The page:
Gubernatorial candidate Scott Hawkins is undergoing treatment for early stage pancreatic cancer, and calls his prospects for recovery good.
Hawkins, an Anchorage businessman who filed for office in September, said he was diagnosed several weeks ago and took quick and decisive action to arrest the tumor, which appears to not have spread.
He is being treated at Virginia Mason Medical Center in Seattle and Alaska Oncology in Anchorage. He said he is maintaining his business obligations and campaign schedule, and monitoring results from a continuing regimen of drug therapy.
This weekend he will be in Kodiak to meet with community members and hear their concerns about state economic and social issues.
Hawkins issued a statement today:
“In recent months, I learned that I am confronted by a serious adversary — cancer. Through a dedicated treatment regimen and prayer, I plan to join the tens of thousands of Alaskans who now call themselves cancer survivors. The first round of treatment has provided a great deal of information, and because of my underlying good health, I’m very positive that I will defeat this disease. After consulting with my doctors, and based in large part on their prognosis, I will continue my campaign for Governor.”
Dr. Vincent Picozzi, an oncology physician and internationally recognized pancreatic cancer expert at Virginia Mason in Seattle, is leading Hawkins’ treatment team. He offered this assessment: “Scott presents with very good underlying health and an absence of other complications. His cancer is localized and has not spread to other organs. Given the advances in recent years in the treatment of pancreatic cancer, and the results we have been seeing here at Virginia Mason, I am treating him with full curative intent.”
Picozzi and his staff take in over 300 such cases each year and are considered a national center of excellence in the treatment of pancreatic cancer.
Dr. Stephen Liu of Alaska Oncology, a member of Hawkins’ treatment team, said, “Scott’s tumor is still small. We will shrink it further with treatment, prior to surgery. That makes him an excellent candidate for a successful surgery. Scott has been tolerating the drug treatments remarkably well, which gives us more treatment options and adds further optimism to his prognosis.”
Regarding his decision to stay in the race, Hawkins said, “The bottom line is this: I care greatly about this state and am deeply committed to getting it back on track. This diagnosis only accentuates that commitment. Our state is at a crossroads and we need to change direction for the sake of future generations. The support and momentum from Alaska voters for my message of conservative change energizes me more every day.”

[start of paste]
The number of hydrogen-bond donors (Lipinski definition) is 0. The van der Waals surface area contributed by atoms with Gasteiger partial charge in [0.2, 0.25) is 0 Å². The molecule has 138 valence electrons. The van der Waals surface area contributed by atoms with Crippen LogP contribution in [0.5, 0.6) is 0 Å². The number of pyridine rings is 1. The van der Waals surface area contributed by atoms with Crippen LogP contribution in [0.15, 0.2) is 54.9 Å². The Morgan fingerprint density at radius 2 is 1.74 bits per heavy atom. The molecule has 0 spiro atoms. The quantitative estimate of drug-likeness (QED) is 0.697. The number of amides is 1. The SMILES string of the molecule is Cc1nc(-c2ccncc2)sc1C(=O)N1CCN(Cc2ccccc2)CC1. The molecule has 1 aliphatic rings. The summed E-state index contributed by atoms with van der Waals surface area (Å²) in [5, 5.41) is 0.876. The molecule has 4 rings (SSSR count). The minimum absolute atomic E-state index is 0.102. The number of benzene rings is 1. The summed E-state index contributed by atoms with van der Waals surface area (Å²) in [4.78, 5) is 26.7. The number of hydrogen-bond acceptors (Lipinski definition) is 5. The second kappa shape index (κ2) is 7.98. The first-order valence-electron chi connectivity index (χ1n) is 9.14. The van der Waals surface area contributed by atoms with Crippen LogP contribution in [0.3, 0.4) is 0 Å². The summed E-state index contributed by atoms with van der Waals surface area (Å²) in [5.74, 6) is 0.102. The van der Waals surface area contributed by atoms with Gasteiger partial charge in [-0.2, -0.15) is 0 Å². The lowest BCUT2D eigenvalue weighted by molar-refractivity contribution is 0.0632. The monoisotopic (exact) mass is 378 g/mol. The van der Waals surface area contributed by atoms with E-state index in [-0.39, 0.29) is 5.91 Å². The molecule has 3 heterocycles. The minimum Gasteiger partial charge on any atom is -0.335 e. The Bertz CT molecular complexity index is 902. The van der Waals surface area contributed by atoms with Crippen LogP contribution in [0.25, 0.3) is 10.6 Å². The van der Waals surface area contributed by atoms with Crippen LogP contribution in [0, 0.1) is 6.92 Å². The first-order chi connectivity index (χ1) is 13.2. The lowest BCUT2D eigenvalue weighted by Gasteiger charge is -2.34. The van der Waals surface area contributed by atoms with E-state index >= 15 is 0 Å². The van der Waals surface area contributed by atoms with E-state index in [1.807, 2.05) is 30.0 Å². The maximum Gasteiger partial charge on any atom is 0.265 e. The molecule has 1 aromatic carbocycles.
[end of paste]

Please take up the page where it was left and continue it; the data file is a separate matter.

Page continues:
Hawkins is not the only candidate to face health issues. Gov. Bill Walker underwent treatment for prostate cancer in 2016, and Mike Dunleavy dropped out of the race last fall to address a heart condition, but re-entered the race at the end of December after apparently resolving the issue.
Legislative races have seen medical complications, too. Sara Rasmussen, running in the primary for House District 22 (now occupied by Jason Grenn), gave birth to a daughter this week — mother and daughter (and the rest of her family) are fine, although the infant was admitted to the intensive care unit for treatment of fluid in her lungs. Reps. Charisse Millett and Les Gara are both cancer survivors, and this year Rep. David Guttenberg was taken to the hospital for an undisclosed medical condition, while Rep. Ivy Spohnholz was medevaced to Anchorage during legislative session for treatment of a life-threatening pulmonary embolism — a blot clot in her lungs.
Hawkins said that facing cancer has a way of focusing one’s mind on what is most important. “In addition to family, in the arena of public policy I would like to focus on those things that will bring long-lasting benefit to Alaskans. A sustainable fiscal policy that avoids heavy new taxes on families and businesses, and access to affordable health care, are two top examples.”
He decided it was time to disclose his medical condition to Alaskan voters when he learned that the drug treatment regimen will last into the summer, the heart of the primary campaign season. “Alaska voters deserve to know the whole picture. Also, I will need the understanding of Alaskans should I lose hair or should my schedule need to be adjusted this summer due to medical treatments.”